Decades from now, historians may agree with Greek Prime Minister Kyriakos Mitsotakis’s description of the strategic defense agreement signed last week between France and Greece as “the first step towards a European strategic autonomy.” The deal supports the European defense industry because Greece agreed to buy three warships from the French builder Naval Group—the same firm that lost a contract with Australia as a result of the AUKUS partnership.
But the agreement is more than just an arms deal. French President Emmanuel Macron lauded it as advancing his dogma of European strategic autonomy. Among other provisions, the two NATO members agreed to a mutual defense assistance clause in case of a third-party attack, and as a result, Article Two of their treaty looks much like NATO’s Article Five. It’s clear from the context that it aims to address instability in the Mediterranean by tackling multiple challenges in the region, from armed conflict and terrorism to migration flows and energy challenges.
For his part, Mitsotakis believes the agreement essentially goes beyond each country’s obligations within NATO and the European Union (EU) by committing to mutual defense assistance. Such a pact between two member-states is a first for NATO, even as its members routinely form alliances with third countries (such as US deals with Finland and Sweden or the trilateral Greece/Cyprus/Israel and Greece/Cyprus/Egypt partnerships).
Yet the Greek-French defense pact is bound to bring to the fore some of the underlying challenges in NATO’s southern flank, such as the longtime tensions between Greece and Turkey. Open conflict between the two Alliance members is not an outlandish scenario: Ankara has repeatedly warned that it would consider Athens’ expansion of its territorial waters to twelve nautical miles—as Greece stresses is its “non-negotiable” right to do—to be cause for war. Lately, Turkey has also expanded its claims based on its “Blue Homeland” doctrine to Greek islands, not recognizing a continental shelf or the right to an exclusive economic zone (contrary to international law as defined by the United Nations Convention on the Law of the Sea, which Turkey has not signed).
In such a conflict, NATO would be caught in a tricky position. Recognizing this reality, it has set up a deconfliction mechanism to help avoid new tensions from flaring up. Yet being fellow members of the Alliance has not helped the two countries address their maritime disputes, and NATO has shied away from taking sides. With this pact, the understanding in Greece is that France is effectively pledging to take its side—including in armed conflict—should both believe there has been an attack on Greek sovereignty. Ankara, meanwhile, has criticized Athens for what it says is a “policy of armament, isolating and alienating Turkey.”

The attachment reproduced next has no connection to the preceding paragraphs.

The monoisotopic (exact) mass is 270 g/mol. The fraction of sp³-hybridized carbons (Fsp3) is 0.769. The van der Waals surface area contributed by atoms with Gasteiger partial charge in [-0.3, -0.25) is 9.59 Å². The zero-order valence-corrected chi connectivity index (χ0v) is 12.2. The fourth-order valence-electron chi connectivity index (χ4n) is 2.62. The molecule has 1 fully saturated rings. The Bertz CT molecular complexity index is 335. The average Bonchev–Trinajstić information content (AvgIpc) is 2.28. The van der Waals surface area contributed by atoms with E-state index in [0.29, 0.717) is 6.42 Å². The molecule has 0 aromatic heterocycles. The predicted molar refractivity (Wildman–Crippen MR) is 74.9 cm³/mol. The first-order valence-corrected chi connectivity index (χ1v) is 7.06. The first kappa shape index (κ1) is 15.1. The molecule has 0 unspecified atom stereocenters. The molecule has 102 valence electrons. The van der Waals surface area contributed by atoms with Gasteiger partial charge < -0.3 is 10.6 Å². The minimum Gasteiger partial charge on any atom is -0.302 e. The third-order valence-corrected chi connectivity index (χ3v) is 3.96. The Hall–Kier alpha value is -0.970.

The United States, which has been the primary mediator between Greece and Turkey, welcomed the agreement in principle, with a State Department spokesperson saying Washington “strongly support[s] Greece’s role in creating stability in the region.” Indeed, in the context of its National Security Strategy, the United States has encouraged partnerships between its allies in the Eastern Mediterranean as a way to counter Chinese and Russian influence in the region. The need to do so is timely as US forces disengage from the Middle East, which leaves room for Iran and Turkey to expand their own zones of influence there.
The Franco-Greek alliance may be seen through the same lens—as a valuable partnership of US allies in a tense region. A greater French presence in Greece would strengthen NATO’s southern flank while also helping avoid a destabilizing crisis in the Aegean Sea and the Eastern Mediterranean. Greek diplomats were quick to stress that this pact would complement, not counter, the already strong US-Greece strategic partnership. An update of their defense agreement next month is expected to cover a long-term period, allowing for more investment in US bases such as Souda Bay in Crete (a strategic island that’s been characterized as an unsinkable aircraft carrier).
Macron has noted that Europe should not be naïve and should act to strengthen its common defense, given the US pivot to Asia. Yet Europe should not discount the United States’ continued interest in European security. Strategic sovereignty—a term preferred by France’s ambassador in Washington—may be a better way of framing this new pact and setting the goals for European autonomy. It does not imply a separate course for Europe, but the proactive support of joint transatlantic priorities in its neighborhood, principal among them being the stability of the Mediterranean.
Katerina Sokou is a nonresident senior fellow at the Atlantic Council’s Europe Center and the Washington correspondent for the Greek daily Kathimerini and SKAI TV. Follow her on Twitter @KaterinaSokou.
New Atlanticist Sep 30, 2021
Why the Quad summit was a strategic success
By Ash Jain
While its specific outcomes may have been relatively modest, the summit successfully laid the foundation to advance three strategic US goals: countering China, aligning India, and revitalizing alliances.